Location: guide/comprehensive-gpl-guide.tex

Integrate pasted & commented out text for GPLv3§7. The pasted text, most of which was useful, is now integrated as the desired laundry-list of GPLv3§7 subsection explanations. This also allowed for easy integration of some of the older commented-out text that originally came from GPLv3 rationale documents. Meanwhile, however, I discovered, upon more careful examination of the pasted text, a serious and grave error regarding GPLv3§7(d). Specifically, GPLv3§7(d) makes the modern "third clause" of the 3-Clause BSD compatible with the GPL, *not* the problematic old-school BSD advertising clause (from the 4-Clause BSD). I'm amazed that anyone versed in licensing could make this error, frankly, and readers should be told, since other materials are now disseminated by others, that the point is incorrect. Therefore, I've not only noted the correct compatibility conclusion, but also affirmatively identified the incorrectness of the wrong conclusion that was previously added via the pasted text from SFLC's "Guide". Finally, on a LaTeX formatting note, the enumitem package is now needed since I'm using that for the list of GPLv3§7 subsections.
% comprehensive-gpl-guide.tex -*- LaTeX -*-
% Toplevel file to build the entire book.
\documentclass[10pt, letterpaper, openany, oneside]{book}
% I'm somewhat convinced that this book would be better formatted using
% the memoir class :
% http://www.ctan.org/pkg/memoir
% http://mirror.unl.edu/ctan/macros/latex/contrib/memoir/memman.pdf
% For the moment, I've thrown in fancychap because I don't have time to
% research memoir.
% FIXME: Some overall formatting hacks that would really help:
% * I have started using \hyperref[LABEL]{text} extensively, which seems
% to work great in the PDF and HTML versions, but in the Postscript
% version, the link lost entirely. I think we need an additional command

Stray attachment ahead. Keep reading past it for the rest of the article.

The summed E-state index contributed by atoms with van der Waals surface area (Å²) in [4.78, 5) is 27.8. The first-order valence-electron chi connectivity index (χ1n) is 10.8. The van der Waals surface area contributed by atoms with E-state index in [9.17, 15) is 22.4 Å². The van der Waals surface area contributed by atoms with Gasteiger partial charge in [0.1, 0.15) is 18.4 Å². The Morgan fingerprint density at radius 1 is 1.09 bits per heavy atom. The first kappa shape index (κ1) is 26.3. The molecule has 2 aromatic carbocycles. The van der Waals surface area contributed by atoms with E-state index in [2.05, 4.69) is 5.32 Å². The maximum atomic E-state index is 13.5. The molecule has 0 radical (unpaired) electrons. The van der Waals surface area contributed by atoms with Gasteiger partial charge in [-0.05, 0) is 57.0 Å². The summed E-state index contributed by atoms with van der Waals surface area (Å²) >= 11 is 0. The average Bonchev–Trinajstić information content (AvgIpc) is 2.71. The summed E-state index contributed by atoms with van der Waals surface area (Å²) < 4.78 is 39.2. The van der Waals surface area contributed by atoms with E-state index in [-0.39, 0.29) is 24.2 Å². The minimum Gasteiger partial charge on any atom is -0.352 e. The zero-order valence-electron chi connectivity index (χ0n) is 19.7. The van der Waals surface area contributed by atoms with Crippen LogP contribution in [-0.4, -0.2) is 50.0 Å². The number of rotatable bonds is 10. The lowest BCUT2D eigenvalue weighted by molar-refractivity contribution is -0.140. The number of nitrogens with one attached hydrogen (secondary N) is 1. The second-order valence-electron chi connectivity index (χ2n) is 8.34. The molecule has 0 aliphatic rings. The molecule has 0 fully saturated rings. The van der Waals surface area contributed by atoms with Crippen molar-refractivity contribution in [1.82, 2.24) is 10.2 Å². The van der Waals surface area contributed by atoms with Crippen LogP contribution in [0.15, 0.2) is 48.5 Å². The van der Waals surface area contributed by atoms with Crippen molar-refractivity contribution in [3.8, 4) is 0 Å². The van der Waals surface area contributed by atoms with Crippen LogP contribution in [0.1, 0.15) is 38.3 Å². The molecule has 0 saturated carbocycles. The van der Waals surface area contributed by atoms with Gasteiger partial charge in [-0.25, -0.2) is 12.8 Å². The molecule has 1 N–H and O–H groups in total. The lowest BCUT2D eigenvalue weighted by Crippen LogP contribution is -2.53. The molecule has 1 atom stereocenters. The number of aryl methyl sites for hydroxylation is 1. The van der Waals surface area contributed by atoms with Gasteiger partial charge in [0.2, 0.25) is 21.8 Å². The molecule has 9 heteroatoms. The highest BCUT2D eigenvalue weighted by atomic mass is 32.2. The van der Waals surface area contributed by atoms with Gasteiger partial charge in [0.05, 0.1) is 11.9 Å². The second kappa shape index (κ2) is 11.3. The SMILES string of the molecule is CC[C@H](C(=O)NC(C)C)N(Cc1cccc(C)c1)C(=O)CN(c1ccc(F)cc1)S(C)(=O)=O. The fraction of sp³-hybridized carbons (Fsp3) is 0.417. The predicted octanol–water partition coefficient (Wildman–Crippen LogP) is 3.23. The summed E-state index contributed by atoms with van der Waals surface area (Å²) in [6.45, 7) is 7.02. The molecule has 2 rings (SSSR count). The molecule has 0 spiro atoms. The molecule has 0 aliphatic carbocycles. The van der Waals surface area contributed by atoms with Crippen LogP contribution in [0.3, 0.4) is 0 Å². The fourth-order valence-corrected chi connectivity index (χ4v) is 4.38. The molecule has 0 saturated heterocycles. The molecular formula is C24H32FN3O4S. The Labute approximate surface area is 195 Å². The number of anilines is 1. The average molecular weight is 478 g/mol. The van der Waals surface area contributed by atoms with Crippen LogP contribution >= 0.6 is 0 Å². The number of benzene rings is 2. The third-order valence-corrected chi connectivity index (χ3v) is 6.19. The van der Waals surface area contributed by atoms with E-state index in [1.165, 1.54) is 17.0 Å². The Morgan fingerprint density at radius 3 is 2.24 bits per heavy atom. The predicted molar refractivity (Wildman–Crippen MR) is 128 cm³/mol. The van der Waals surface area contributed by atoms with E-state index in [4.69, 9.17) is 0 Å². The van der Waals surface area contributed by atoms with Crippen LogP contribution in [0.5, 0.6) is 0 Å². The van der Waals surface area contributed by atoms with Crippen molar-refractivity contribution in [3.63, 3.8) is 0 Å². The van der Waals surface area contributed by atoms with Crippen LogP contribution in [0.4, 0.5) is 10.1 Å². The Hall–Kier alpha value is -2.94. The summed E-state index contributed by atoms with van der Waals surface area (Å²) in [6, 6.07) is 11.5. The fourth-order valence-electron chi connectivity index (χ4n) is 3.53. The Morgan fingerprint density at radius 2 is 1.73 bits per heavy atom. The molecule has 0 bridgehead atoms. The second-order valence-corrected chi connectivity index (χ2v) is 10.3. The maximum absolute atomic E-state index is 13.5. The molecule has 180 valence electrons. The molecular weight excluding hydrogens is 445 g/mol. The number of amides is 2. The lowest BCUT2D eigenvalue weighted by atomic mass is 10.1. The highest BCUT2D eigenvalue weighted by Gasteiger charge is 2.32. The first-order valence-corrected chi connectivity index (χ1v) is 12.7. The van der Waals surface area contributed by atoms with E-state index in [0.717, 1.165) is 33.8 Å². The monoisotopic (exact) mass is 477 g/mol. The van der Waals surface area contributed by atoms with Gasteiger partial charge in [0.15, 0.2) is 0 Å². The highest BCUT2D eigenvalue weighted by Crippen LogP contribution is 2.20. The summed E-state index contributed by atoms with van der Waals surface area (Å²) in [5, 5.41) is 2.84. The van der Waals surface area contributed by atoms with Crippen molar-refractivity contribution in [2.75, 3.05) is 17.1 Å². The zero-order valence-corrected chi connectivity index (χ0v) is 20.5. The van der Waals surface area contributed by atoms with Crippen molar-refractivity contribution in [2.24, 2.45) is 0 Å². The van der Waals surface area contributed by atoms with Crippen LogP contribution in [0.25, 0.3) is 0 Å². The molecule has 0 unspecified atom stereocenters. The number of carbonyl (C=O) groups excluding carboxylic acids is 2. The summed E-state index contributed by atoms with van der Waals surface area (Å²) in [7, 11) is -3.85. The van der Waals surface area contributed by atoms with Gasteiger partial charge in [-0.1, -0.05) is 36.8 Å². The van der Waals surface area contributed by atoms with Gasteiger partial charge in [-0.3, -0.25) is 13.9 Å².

% to replace \hyperref which takes an optional third argument that will
% insert additional text only when generating print versions, such as:
% \newhyperref[GPLv2s3]{the requirements for binary distribution under
% GPLv2}{(see section~\ref*{GPLv2s3} for more information)}
% This is a careful balance, because it'd be all too easy to over-pepper
% the printed version with back/forward references, but there are
% probably times when this is useful.
% * Similar issue: \href{} is well known not to carry the URLs in the print
% versions. Adding a footnote with the URL for the print version is
% probably right. (or maybe a References page?)
% * The text is extremely inconsistent regarding formatting of code and
% commands. The following varied different methods have been used:
% + the \verb%..% inline form
% + verbatim environment (i.e., \begin{verbatim}
% + {\tt }
% + \texttt{}
% + the lstlisting environment (i.e., \begin{lstlisting}
% These should be made consistent, using only two forms: one for line and
% one for a long quoted section.
% FIXME: s/GPL enforcers/COGEOs/g
% (the term coined later but not used throughout) This can't be done
% by rote, since it may not be appropriate everywhere and shouldn't be
% used *before* it's coined in the early portions of
% compliance-guide.tex (and it's probably difficult to coin it earlier
% anyway). BTW, I admit COGEOs isn't the best acronym, but I started
% with ``Community Enforcement Organizations'', which makes CEO, which